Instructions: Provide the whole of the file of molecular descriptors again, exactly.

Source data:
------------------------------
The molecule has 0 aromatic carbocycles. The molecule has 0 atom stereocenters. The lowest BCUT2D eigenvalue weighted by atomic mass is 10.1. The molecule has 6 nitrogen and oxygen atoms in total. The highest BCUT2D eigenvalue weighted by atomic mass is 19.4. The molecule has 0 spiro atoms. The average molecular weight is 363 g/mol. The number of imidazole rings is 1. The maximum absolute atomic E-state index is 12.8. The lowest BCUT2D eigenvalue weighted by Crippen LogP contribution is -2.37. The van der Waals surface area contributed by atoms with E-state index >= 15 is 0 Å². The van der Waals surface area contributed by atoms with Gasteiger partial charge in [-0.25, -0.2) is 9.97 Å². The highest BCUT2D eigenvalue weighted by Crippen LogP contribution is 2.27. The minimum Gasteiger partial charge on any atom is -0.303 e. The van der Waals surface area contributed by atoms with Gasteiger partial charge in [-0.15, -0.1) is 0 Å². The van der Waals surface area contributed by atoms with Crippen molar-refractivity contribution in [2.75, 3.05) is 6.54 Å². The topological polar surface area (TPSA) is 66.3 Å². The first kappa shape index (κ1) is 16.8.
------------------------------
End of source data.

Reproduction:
The molecule has 0 aromatic carbocycles. The molecule has 0 atom stereocenters. The lowest BCUT2D eigenvalue weighted by atomic mass is 10.1. The molecule has 6 nitrogen and oxygen atoms in total. The highest BCUT2D eigenvalue weighted by atomic mass is 19.4. The molecule has 0 spiro atoms. The average molecular weight is 363 g/mol. The number of imidazole rings is 1. The maximum absolute atomic E-state index is 12.8. The lowest BCUT2D eigenvalue weighted by Crippen LogP contribution is -2.37. The van der Waals surface area contributed by atoms with E-state index >= 15 is 0 Å². The van der Waals surface area contributed by atoms with Gasteiger partial charge in [-0.25, -0.2) is 9.97 Å². The highest BCUT2D eigenvalue weighted by Crippen LogP contribution is 2.27. The minimum Gasteiger partial charge on any atom is -0.303 e. The van der Waals surface area contributed by atoms with Gasteiger partial charge in [-0.15, -0.1) is 0 Å². The van der Waals surface area contributed by atoms with Crippen molar-refractivity contribution in [2.75, 3.05) is 6.54 Å². The topological polar surface area (TPSA) is 66.3 Å². The first kappa shape index (κ1) is 16.8.